Massachusetts House Speaker Says Ethics Panel Should Discuss State Rep Chris Flanagan Case

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By Sam Drysdale
State House News Service

Massachusetts House Speaker Ronald Mariano on Tuesday condemned the actions of a freshman Cape Cod lawmaker, after regulators found that state Representative Christopher Flanagan violated state campaign finance law and subsequently lied about it to officials.

The state Office of Campaign and Political Finance’s investigation and public findings were first reported Monday by CommonWealth Beacon.

The infractions stemmed from a mailer sent out to local homes, ostensibly from a group called “Conservatives for Dennis,” in support of Flanagan, a Democrat who previously chaired the Dennis board of selectmen.

In an April 19 letter to Flanagan, Office of Campaign and Political Finance director William Campbell documented how “OCPF’s review eventually revealed that you created an alias, ‘Jeanne Louise’, to conceal your financial role in the creation of the mailer in support of your election.”

The Office of Campaign and Political Finance tried to contact Jeanne Louise but was unsuccessful.  After Flanagan was formally summonsed by the Office of Campaign and Political Finance last fall, he said he had met the purported organizer of the mailer in 2022 and “went so far as to describe the woman’s physical characteristics.” The very next day, Campbell said, Flanagan admitted through a lawyer that he had made up the fictitious Jeanne Louise.

“Representative Flanagan’s behavior was wrong,” Mariano said in a written statement to State House News Service, “and the OCPF findings are certainly concerning and have been addressed by the appropriate regulatory authorities.”

Mariano continued:  “The House has its own procedures for investigating complaints regarding Members, should that process be initiated.”

The top Republican on the House Ethics Committee, state Representative Jay Barrows of Mansfield, told State House News Service on Tuesday that he had “just literally read” the CommonWealth story.

“It’s certainly worthy of a discussion of the committee,” Barrows said of the ethics panel. “Because there should be no room for that stuff in politics, in elections. So it’s certainly worthy of discussion, so we’ll have to see what happens.”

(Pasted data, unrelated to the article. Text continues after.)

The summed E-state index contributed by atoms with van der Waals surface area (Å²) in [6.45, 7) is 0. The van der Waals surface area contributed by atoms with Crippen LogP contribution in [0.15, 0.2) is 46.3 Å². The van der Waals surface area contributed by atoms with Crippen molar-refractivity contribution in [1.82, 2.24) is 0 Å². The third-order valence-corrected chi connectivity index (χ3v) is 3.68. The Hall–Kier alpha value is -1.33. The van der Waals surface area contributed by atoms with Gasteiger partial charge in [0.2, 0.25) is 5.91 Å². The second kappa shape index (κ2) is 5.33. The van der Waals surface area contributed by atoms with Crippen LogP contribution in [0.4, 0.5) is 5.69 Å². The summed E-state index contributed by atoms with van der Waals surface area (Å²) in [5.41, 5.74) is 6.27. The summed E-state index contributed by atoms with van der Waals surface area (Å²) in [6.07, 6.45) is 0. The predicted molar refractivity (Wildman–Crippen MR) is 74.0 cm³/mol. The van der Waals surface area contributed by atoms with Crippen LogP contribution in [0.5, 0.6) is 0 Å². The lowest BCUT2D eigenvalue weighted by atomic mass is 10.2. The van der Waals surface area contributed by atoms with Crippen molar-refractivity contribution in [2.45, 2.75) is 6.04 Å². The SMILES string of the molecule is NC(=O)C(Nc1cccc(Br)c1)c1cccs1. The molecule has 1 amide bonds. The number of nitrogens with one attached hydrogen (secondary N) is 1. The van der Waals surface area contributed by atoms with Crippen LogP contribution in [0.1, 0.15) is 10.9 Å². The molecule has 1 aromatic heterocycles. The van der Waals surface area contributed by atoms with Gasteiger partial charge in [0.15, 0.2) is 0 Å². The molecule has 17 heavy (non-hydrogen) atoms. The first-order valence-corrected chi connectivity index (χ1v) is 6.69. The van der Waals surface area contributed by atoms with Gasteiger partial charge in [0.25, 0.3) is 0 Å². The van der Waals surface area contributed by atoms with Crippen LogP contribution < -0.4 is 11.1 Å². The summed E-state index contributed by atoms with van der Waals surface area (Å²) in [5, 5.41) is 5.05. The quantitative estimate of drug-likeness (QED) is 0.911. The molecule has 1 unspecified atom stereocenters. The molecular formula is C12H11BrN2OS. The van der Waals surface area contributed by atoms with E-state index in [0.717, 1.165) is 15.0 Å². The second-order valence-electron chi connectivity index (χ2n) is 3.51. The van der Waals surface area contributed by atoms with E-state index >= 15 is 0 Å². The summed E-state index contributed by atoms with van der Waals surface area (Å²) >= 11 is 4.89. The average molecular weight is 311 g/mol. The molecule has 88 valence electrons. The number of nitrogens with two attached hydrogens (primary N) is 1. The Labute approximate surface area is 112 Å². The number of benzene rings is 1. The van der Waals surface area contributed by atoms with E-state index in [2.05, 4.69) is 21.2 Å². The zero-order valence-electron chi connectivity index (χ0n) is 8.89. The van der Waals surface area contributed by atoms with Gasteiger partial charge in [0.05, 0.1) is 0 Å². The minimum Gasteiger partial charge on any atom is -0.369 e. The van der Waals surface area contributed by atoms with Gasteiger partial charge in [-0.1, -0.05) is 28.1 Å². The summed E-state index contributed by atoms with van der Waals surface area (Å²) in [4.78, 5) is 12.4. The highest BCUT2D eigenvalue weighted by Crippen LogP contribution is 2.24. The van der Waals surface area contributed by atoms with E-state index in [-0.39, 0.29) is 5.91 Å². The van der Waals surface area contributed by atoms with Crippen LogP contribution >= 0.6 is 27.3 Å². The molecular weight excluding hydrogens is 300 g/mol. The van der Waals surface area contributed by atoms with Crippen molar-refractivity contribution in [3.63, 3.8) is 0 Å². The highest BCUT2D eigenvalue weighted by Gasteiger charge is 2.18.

Barrows said he had not yet heard of an ethics probe being opened. House Ethics is chaired by state Representative John Barrett III (D-North Adams), who did not return a request for comment from State House News Service.

Campaign-related infractions now seem to have significantly siphoned Flanagan’s warchest, which at the end of February had stood close to $10,000.

The Flanagan campaign purged $10,580 in excess contributions in March, while also raising more than $3,000 in new donations, leaving $2,777 in the bank. The campaign then paid a $6,000 penalty in connection with the Office of Campaign and Political Finance investigation in April, and the candidate himself agreed to pay a personal penalty this month of $9,000.

So far this campaign cycle, Flanagan has not drawn any Republican opponent to his swing district, which up until last session was held for years by then-state representative Timothy Whelan, a Republican. Flanagan won his first race in 2022 with 53 percent of the vote against Republican Tracy Post.

Tuesday, April 30 was deadline day for candidates to gather nomination signatures to get on this year’s ballot. But a Republican Party spokesman said party officials are turning their attention to a possible sticker and write-in campaign in the First Barnstable District, which includes Brewster, Dennis, and parts of Yarmouth.

“We’re talking to a couple [potential] candidates” about a possible write-in campaign for the Republican primary, MassGOP spokesman Logan Trupiano told State House News Service.

“We’re certainly looking to jump on it,” Trupiano said, adding that “we’re lining things up.”


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